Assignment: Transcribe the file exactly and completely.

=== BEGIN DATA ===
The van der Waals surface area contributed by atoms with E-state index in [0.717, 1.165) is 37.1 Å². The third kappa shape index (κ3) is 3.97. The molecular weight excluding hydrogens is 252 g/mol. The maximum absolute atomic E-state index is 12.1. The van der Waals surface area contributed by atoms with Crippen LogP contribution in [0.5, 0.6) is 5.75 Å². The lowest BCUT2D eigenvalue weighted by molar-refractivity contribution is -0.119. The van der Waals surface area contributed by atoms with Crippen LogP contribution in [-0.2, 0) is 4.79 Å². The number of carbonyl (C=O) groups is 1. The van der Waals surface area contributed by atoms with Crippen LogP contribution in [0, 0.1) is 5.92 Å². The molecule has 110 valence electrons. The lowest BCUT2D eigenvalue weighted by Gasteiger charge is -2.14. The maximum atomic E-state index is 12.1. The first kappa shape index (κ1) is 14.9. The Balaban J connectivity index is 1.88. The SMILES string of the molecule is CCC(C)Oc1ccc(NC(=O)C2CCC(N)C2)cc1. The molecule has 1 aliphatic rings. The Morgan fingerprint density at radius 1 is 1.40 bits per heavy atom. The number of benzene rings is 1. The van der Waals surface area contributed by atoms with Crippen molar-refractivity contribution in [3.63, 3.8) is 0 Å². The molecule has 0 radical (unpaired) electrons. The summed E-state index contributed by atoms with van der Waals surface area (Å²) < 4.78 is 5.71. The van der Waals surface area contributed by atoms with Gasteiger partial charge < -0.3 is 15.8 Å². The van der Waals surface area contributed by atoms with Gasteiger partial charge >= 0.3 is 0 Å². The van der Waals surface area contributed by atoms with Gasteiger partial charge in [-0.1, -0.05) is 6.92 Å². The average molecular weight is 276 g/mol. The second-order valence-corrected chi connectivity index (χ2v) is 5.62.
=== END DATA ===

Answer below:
The van der Waals surface area contributed by atoms with E-state index in [0.717, 1.165) is 37.1 Å². The third kappa shape index (κ3) is 3.97. The molecular weight excluding hydrogens is 252 g/mol. The maximum absolute atomic E-state index is 12.1. The van der Waals surface area contributed by atoms with Crippen LogP contribution in [0.5, 0.6) is 5.75 Å². The lowest BCUT2D eigenvalue weighted by molar-refractivity contribution is -0.119. The van der Waals surface area contributed by atoms with Crippen LogP contribution in [-0.2, 0) is 4.79 Å². The number of carbonyl (C=O) groups is 1. The van der Waals surface area contributed by atoms with Crippen LogP contribution in [0, 0.1) is 5.92 Å². The molecule has 110 valence electrons. The lowest BCUT2D eigenvalue weighted by Gasteiger charge is -2.14. The maximum atomic E-state index is 12.1. The first kappa shape index (κ1) is 14.9. The Balaban J connectivity index is 1.88. The SMILES string of the molecule is CCC(C)Oc1ccc(NC(=O)C2CCC(N)C2)cc1. The molecule has 1 aliphatic rings. The Morgan fingerprint density at radius 1 is 1.40 bits per heavy atom. The number of benzene rings is 1. The van der Waals surface area contributed by atoms with Crippen molar-refractivity contribution in [3.63, 3.8) is 0 Å². The molecule has 0 radical (unpaired) electrons. The summed E-state index contributed by atoms with van der Waals surface area (Å²) < 4.78 is 5.71. The van der Waals surface area contributed by atoms with Gasteiger partial charge < -0.3 is 15.8 Å². The van der Waals surface area contributed by atoms with Gasteiger partial charge >= 0.3 is 0 Å². The van der Waals surface area contributed by atoms with Gasteiger partial charge in [-0.1, -0.05) is 6.92 Å². The average molecular weight is 276 g/mol. The second-order valence-corrected chi connectivity index (χ2v) is 5.62.